I am determined to put her at ease the moment I arrive. I'll wear something that says I'm comfortable, and will avoid being so over dressed I intimidate. I understand their life is more casual then mine, and I want her to know it's alright. I really don't mind sleeping on the sofa in the family room, and I hope she will believe me this time. No apologies necessary. I'll tell her she looks pretty, and that I'm proud she's going back to school and doing so well. I'll gush over how the grandkids have grown and blossomed into such smart, well-mannered children under her good parenting. Above all, I'll be a good mother-in-law, leaving the opinions and advice at home. I'm there to enjoy their company and celebrate Christmas, and I want them to enjoy their holiday too.
When everything goes to hell, the people who stand by you without flinching--they are your family.”
― Jim Butcher, Proven Guilty
     In the end, they will be glad I'm gone, and I'll be glad to get home. But no matter what, I hope we will all be happy we spent the holiday together this year.

Happy Holidays to You and to Your!


Wednesday, December 5, 2012

Get Out And Embrace the Season. There Is Much To Do For The Holidays In Greensboro.

     There is absolutely no reason you can't get into the holiday spirit this year. You just need to step outside your door and enjoy what is available to you in your own home town. Greensboro offers so many wonderful events and opportunities to make your season merry and bright.

  • Dec. 7-9, 14-16: The Greensboro Ballet presents THE NUTCRACKER at the Carolina Theater in downtown Greensboro. Perfect for the entire family.
  • Dec. 2: The dance connoisseur, the MOSCOW CLASSICAL BALLET presents The Great Russian Nutcracker, at the War Memorial Auditorium.

  • Dec. 10-20: Carolina Film Classics present the best loved Christmas movies at THE CAROLINA THEATER, like White Christmas, It's A Wonderful Life, The Christmas Story, Miracle on 34th Street.
  • Now through Jan. 1: Don't miss the neighborhood LIGHTS in Sunset Hills. It will warm your heart, especially realizing that friends and neighbors come together each year to create this breathtaking presentation. Bring a non-perishable food item to put in the Food Bank cart.
  • Now through Dec. 24: A CHRISTMAS CAROL presented at Triad Stage
  • Now through Jan. 22: OUTDOOR ICE SKATING. What could be better family fun than ice skating under the glow of holiday light on a winter night. Go to Piedmont Winter Fest for hours and details.
  • GIVE SOMETHING BACK: 'Tis the season to share the bounty. Donate or volunteer at the Guilford County Food Bank, 202 Franklin Blvd., or at the Greensboro Urban Ministry. Whether you volunteer to serve meals or stock shelves, or donate non perishable food items or cash, you can rest with a warm heart knowing there will be fewer empty stomachs this season. 
     There are endless other ways to enjoy the spirit of the season. Check you newspaper for more events, enjoy holiday music at church services around the city. If you are alone this year, invite a friend to join you at one of the many restaurants serving a holiday menu. If you make the effort the rewards come back in flurries.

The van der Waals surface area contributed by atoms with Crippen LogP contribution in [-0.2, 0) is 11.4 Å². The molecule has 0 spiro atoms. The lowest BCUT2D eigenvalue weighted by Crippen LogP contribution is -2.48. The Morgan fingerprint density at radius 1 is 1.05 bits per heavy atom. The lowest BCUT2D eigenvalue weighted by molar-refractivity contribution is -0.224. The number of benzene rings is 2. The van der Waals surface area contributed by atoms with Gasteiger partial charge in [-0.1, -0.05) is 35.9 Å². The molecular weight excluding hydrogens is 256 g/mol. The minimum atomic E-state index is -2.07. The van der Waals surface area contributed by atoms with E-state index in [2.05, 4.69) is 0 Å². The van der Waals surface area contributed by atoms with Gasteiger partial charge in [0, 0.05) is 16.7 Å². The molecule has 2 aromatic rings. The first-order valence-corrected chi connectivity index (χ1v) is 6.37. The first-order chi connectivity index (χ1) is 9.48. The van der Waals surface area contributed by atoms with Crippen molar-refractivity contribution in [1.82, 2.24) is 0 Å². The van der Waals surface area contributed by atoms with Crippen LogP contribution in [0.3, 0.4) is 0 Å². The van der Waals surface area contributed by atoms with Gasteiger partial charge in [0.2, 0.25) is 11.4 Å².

Happy Holidays to All!

Monday, December 3, 2012

The Year I Skipped Christmas.

"Charlie Brown, you're the only person I know who can take a wonderful season like Christmas and turn it into a problem." 
- Linus

     We have all experience a bad year at one time or another. Each of us has commiserated with the forever-depressed character of Charlie Brown, and have carried the weight of the holidays around like a sack of coal, boo-hoo-hoo-ing when we should been fa-la-la-ing instead. The year I was "grinched" was not that long ago. It might have been the year of two thousand six, if I remember correctly, although I have tried hard to put it behind me. 

     Traditionally, I have always loved the winter holidays, starting with my favorite Thanksgiving Day feast with family. Then decorating with lights and glittery ornaments for Christmas and serving the annual roast beast to friends. Finally ending the season with a New Years Day brunch of ham, greens and black eyed peas, symbolizing abundance, money and luck. Unfortunately that particular year (in fact there were several years in a row) I felt my luck had run out, there was no money, and not a smidgen of abundance. I had lost my job after only one year and completely relocating my life. My sweet dog Bear died of kidney failure, and my seventeen year old cat passed away of old age. My horse went down with collic, and had to spend a very expensive week at the veterinary hospital in Raleigh. On top of that I had serious health issues of my own and no health insurance to cover the rising expenses. I was in debt up to my eyeballs from all the moving and medical bills. Even more devastating, I wouldn't get to see my son, daughter-in-law or grandkids during the holidays. Talk about a grouch. I didn't want to be around anyone, and I felt certain they wouldn't want to be around me. It was easy to convince myself to skip the entire six weeks, and burrow into my cave to hibernate until spring.